30 December 2008

Spanish-American War Resources

In her article "New Mexicans in the Spanish - American War: Part Two", (New Mexico Genealogist: December 2008) Mary Penner discusses a number of resources that researchers can use to write family histories about their ancestors who fought in the the Spanish-American War. The article goes into great detail; only a few will be mentioned here.

* Compiled Military Service Records (CMSR) - these records may be found at the National Archives. Use this link to order these records. Digitized Carded Records of 1,235 men who served in the Rough Riders may be found at the website at this link.

* Records of the Rough Riders Association may be found at the Las Vegas Museum. A finding aid for the Rough Riders Memorial Collection may be found at this link.

* Photos of soldiers may be found at the University of New Mexico's digital collection and the Library of Congress.

* WorldCat in an online card catalogue of collections around the world. Click on this link for more information.

Of course, you may use these resources to research other types of information. For instance, the National Archives has military records for all American wars as well as other documents of interest to genealogists.

For more about Mary Penner, check out her website at http://www.marypenner.com/.


Read other great articles in the New Mexico Genealogist. You can get a subscription to this journal by becoming a member of the New Mexico Genealogical Society. Yet another good reason to become a member.

26 December 2008

Explanation: Blog Post about Senator Salazar

To the NMGS Blog readers:

Since I have received correspondences about my post "Obama Pick Claims New Mexico Ties", I wanted to make a few things clear. I was not meaning to be disrespectful in any way towards United States Senator Ken Salazar's claim that he can trace his lineage back to 1598 New Mexico. The point of the post was to inform my readers about Senator Salazar's claim. However, being a responsible genealogist, I wished to point out that his claim has not been verified, at least to my knowledge. In order to clarify what I meant, I wish to make a few more arguments

1.) When Senator Salazar made the claim at a press conference, he did not have the time or resources to support his claim. The purpose of the press conference was to announce his appointment and to give a little bit of biographical information about himself. It wasn't a genealogical presentation and wasn't meant to be.

2.) There may be research out there that shows that Senator Salazar can trace his lineage back to 1598 New Mexico. He, or someone else, may have published an article or book showing proof of this lineage. The fact is, I personally don't know of any such research. Therefore, I wasn't going to say that his claim is supported by facts. It may be, it may not be, the fact is, I don't know so I won't say that it is true.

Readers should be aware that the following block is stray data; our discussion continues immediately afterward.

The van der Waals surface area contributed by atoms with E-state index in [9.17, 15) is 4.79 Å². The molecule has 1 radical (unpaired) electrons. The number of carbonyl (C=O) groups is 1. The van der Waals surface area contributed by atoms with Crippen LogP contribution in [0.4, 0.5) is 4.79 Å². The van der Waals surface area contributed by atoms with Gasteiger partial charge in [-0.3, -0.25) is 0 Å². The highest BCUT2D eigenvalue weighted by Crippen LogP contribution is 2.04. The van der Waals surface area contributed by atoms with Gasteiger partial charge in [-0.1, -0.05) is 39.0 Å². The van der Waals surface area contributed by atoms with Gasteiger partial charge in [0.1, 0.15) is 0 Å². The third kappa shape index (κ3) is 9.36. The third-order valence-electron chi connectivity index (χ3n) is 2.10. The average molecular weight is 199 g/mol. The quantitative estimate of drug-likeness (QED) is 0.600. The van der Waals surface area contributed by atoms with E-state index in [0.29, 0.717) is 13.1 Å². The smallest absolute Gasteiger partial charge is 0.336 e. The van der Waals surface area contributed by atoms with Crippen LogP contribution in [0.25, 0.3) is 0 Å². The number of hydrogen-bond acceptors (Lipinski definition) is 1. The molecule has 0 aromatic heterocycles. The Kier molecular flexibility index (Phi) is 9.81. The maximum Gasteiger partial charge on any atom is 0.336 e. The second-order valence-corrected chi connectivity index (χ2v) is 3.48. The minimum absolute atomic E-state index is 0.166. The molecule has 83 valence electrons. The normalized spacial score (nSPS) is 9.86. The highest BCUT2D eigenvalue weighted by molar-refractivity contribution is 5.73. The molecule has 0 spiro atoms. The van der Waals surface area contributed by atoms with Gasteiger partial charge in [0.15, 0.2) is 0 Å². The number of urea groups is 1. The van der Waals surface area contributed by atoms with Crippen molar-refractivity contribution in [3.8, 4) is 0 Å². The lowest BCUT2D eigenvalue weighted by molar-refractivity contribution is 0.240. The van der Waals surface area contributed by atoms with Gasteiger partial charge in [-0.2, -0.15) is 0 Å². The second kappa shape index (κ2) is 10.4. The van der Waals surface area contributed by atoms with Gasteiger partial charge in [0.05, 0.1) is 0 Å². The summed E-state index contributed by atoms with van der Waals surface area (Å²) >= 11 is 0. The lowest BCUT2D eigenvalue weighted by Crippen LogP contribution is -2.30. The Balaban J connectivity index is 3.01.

3.) I noted that saying that his roots going back to 1598 Santa Fe is not true. Santa Fe was not founded until 1610. Settlers were living in Santa Fe prior to 1610, but Santa Fe was not the first settlement in New Mexico. There were settlers in New Mexico in 1598, but not in Santa Fe.

4.) I noted that Fray Angelico Chavez's book "Origins of New Mexico Families" claims that the first Salazar that came to New Mexico shows up in records in 1625. I understand that there is other research out there, and there may be others who found Salazars who were in New Mexico in 1598. I used this reference to Chavez's book because the book is well known by New Mexican researchers.

5.) I also mentioned that Senator Salazar could be refering to another line in his genealogy, other than the one following his Salazar surname. There were plenty of other Spaniards who were in New Mexico in 1598 that he could have, and probably is, descended from.

6.) I wish to quote a paragraph from my previous blog post:



It would be interesting to find out more about Senator Salazar's family. Of course, until proof is offered, his claim is unverified. However, it is not unlikely that he does have New Mexico roots going back a number of centuries.



I was not saying that I did not believe that Salazar had roots going back to 1598. I was simply saying that I personally did not have proof. That's it; that's all.

Robert Baca
President, New Mexico Genealogical Society


P.S.: "Joe" wanted me to share this picture of Senator Ken Salazar that was taken at an Obama rally. I believe that Joe took it himself. Since the election is already over, I hope no one thinks that I'm trying to support a certain political view, party or candidate. This is simply a photo that I'm sharing with you that one of our readers shared with us. And it's a good visual for this post.


United States Senator Ken Salazar

24 December 2008

Obama Pick Claims New Mexico Family Ties